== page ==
“One of the core ambitions of IGAD was to enable migration."
PIC: A cross-section of delegates attending an IGAD meeting on free movement of people at Entebbe. (Credit: Wilfred Sanya)
The Intergovernmental Authority on Development (IGAD) began Monday a consultative process within member states which is expected to lead to a pact that will enable free movement of people in the region.
According to the IGAD secretary general, Amb. Mahboub Maalim, when the body was established on January 16, 1986, one of its core objectives was to enable free movement of people among member states.
“One of the core ambitions of IGAD was to enable migration. Unfortunately we have been dogged by many challenges such as internal conflicts in member states. We were thus forced to focus on priority areas such as peace, security and disaster management,” he said.
He added that regional co-operation has been vital in solving conflicts in Somalia and South Sudan, citing Uganda’s contribution as key in stabilising both nations.
“Migration is not about to stop anywhere. People cross borders every minute. It is unfortunate that many of the migrants dying in the Mediterranean Sea are from the IGAD region, yet we could have worked out a mechanism to help them by easing intra-migration. And that is why the entire world is concerned about migration,” said Maalim.
The three-day consultative meeting (August 21-23) dubbed The Protocol on Free Movement of Persons in the IGAD Region, brings together key players in the migration sector, including civil society, academia, private sector, the media, the Police, the military, and the ministries of health, internal affairs and foreign affairs.
IGAD secretary general, Amb. Mahboub Maalim (left) and Uganda's state minister for regional cooperation Philemon Mateke
The stakeholders are expected to give their views on free movement of persons and recommend a way forward on the subject.
The IGAD team is also expected to visit the border towns of Malaba and Busia to meet with migration officials and other stakeholders about the general landscape of migration. They intend to study on reducing barriers and expose the benefits of free movement of persons in the region.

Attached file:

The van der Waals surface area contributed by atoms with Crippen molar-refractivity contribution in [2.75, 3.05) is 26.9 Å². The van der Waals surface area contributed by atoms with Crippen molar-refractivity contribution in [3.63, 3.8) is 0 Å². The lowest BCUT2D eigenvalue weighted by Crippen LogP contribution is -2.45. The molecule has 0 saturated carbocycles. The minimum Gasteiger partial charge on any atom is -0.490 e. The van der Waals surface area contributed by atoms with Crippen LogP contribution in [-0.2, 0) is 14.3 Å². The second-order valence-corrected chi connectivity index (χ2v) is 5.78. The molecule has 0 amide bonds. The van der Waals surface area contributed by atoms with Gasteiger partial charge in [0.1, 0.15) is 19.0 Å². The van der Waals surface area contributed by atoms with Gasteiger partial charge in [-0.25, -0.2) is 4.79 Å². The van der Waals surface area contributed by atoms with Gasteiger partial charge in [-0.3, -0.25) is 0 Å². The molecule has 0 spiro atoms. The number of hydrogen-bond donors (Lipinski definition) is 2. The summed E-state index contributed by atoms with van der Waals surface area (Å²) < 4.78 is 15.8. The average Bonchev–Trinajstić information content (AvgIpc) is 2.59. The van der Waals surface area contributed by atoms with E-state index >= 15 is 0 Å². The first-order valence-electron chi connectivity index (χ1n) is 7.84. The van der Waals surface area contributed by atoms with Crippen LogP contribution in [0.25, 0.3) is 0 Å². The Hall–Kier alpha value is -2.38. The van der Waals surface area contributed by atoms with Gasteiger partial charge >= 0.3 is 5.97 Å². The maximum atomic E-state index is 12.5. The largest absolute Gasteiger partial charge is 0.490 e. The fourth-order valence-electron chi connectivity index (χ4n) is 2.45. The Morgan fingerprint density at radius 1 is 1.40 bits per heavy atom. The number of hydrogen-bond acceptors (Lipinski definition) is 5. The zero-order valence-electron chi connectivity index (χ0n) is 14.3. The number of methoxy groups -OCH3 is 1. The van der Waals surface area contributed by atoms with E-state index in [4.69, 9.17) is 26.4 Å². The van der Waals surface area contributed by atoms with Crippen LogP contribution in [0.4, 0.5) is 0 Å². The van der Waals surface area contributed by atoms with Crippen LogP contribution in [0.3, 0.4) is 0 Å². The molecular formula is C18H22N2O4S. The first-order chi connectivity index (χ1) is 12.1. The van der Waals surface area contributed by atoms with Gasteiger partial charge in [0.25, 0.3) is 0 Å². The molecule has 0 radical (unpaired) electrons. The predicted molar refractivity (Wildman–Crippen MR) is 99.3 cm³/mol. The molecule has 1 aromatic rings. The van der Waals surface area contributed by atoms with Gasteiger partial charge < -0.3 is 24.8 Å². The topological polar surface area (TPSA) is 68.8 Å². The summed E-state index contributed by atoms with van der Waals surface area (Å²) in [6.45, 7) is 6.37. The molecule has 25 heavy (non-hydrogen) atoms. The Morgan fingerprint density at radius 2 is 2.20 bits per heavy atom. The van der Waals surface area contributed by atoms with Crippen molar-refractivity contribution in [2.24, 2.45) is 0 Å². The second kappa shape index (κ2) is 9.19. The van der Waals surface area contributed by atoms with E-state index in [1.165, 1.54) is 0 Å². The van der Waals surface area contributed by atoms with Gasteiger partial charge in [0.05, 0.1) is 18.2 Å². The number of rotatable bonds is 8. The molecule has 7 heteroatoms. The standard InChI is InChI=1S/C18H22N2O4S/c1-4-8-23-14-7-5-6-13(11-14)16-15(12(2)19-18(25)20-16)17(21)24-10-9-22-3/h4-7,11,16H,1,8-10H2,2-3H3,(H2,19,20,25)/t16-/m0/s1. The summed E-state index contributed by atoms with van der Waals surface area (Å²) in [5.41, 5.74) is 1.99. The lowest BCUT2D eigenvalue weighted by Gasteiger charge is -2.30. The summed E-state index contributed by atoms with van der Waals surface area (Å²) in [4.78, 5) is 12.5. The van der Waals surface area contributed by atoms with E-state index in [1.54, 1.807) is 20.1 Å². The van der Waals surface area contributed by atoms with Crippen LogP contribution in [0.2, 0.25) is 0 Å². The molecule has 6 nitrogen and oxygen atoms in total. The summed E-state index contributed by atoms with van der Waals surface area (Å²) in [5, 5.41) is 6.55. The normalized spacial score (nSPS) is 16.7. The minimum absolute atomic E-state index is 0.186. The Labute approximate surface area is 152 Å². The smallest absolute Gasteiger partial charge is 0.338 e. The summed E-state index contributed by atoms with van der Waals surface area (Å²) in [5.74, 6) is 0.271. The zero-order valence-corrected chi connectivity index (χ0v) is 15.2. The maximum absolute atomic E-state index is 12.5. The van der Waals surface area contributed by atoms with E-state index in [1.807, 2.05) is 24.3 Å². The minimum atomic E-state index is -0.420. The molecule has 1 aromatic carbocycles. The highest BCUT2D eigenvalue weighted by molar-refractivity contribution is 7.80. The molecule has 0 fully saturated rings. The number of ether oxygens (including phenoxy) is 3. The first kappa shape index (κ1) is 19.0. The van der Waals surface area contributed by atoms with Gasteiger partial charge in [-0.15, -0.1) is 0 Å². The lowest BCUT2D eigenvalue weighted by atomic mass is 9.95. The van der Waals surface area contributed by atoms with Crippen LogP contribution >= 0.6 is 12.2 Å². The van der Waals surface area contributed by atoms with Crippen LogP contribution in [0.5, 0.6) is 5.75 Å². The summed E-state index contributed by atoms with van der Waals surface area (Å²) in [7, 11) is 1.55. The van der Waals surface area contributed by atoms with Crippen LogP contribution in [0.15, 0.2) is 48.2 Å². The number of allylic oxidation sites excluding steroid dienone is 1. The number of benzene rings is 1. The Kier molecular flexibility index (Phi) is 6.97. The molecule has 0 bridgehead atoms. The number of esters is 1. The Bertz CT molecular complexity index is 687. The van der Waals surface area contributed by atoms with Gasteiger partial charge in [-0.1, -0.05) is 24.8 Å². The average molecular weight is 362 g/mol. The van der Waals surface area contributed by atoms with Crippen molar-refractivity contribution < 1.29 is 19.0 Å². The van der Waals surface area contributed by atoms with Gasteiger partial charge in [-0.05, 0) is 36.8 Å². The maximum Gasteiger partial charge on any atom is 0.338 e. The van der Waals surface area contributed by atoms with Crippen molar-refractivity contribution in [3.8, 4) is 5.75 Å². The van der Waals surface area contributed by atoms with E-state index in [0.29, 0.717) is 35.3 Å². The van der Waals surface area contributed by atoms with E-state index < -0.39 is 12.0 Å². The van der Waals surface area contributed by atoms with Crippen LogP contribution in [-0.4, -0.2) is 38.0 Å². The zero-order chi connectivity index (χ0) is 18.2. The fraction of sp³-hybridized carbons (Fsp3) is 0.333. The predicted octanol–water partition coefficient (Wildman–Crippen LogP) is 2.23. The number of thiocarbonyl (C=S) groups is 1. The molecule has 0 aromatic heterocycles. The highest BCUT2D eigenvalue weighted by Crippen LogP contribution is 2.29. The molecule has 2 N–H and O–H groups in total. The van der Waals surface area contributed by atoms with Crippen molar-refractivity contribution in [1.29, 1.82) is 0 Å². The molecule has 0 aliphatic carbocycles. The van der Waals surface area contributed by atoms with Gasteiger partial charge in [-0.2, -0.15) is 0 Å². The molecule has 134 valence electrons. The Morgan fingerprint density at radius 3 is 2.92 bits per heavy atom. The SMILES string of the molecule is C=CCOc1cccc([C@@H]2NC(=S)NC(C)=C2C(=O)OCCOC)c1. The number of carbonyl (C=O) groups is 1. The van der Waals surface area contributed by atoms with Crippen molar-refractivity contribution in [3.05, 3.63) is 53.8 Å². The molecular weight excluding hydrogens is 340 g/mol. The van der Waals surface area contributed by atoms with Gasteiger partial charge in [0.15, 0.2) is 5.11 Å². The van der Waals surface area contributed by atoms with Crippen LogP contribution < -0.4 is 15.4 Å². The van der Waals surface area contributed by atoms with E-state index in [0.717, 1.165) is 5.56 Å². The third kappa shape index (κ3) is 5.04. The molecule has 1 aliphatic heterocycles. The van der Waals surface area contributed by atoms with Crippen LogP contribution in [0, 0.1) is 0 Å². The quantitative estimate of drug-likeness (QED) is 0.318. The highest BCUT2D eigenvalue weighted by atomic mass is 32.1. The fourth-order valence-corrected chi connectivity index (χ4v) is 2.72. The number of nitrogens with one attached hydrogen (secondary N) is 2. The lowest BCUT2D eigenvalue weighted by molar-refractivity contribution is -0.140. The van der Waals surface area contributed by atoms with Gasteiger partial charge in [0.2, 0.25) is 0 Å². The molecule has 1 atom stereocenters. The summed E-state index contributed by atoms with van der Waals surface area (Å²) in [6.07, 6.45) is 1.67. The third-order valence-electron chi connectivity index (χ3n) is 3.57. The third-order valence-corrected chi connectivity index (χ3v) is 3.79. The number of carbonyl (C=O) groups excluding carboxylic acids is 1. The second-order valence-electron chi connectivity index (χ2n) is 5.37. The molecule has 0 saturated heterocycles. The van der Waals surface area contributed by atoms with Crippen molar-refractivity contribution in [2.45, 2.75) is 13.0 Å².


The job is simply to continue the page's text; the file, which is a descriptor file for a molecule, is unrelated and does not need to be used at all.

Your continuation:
Uganda's state minister for regional cooperation Philemon Mateke, who opened the meeting at Premier Best Western Garden Hotel in Entebbe, said Uganda joined IGAD to foster regional co-operation and it welcomes the idea of free movement as enshrined in the 1991 Abuja Protocol, establishing the African Economic Community.
“We shall borrow experiences from the East African Community that has to some extent succeeded in establishing free movement of persons and a customs union. There are also great lessons from the Economic Community of West African states (ECOWAS) as stated in the ECOWAS protocol of 1997 and the 1998 COMESA protocol on free movement of persons,” the minister said.
Mateke called on IGAD member states to promptly pay their contributions to the regional body and not default, adding that free movement of persons will create more opportunities for the citizens of the region and enhance trade and investment among member states.
Meanwhile, Maalim said the consultations are expected to last until June next year. He said they are going to first have to interact with all member states before giving a final stand on the findings. Uganda was their first stop, from where they will proceed to other member states.
From left, Acting director of social development at IGAD Fathia Alwan, Amb. Mahboub Maalim and state minister Philemon Mateke
IGAD was established in 1996.
It succeeded the earlier Intergovernmental Authority on Drought and Development (IGADD), a multinational body founded in 1986 by Djibouti, Ethiopia, Somalia, Sudan, Uganda and Kenya, with a focus on development and environmental control.
IGADD's headquarters were later moved to Djibouti, following an agreement signed in January 1986 by the member states. Eritrea joined the organization in 1993, upon achieving independence.
Refugees and pastoralists
Uganda is already burdened with an almost full-blown refugee crisis as the IGAD region faces multi-faceted migratory patterns and member states are home to internal displacements and refugees.
Uganda hosts an estimateD 1.3 million refugees as by the end of June 2017, mostly from South Sudan after violence erupted in the world's youngest nation in December 2013.
The Burundi crisis has also resulted to major refugee influxes. Approximately 190,000 Congolese refugees are hosted in south west and mid-western Uganda.
The protocol, therefore, intends to protect the freedom of refugees and pastoralists due to their seasonal mobility and climate variability.
IGAD has received a grant from the EU emergency Trust Fund with the intention of facilitating the establishment of a free movement regime within the IGAD region.
It is aimed at promoting the regularization of the high volume of informal movement and increase opportunities for legal mobility.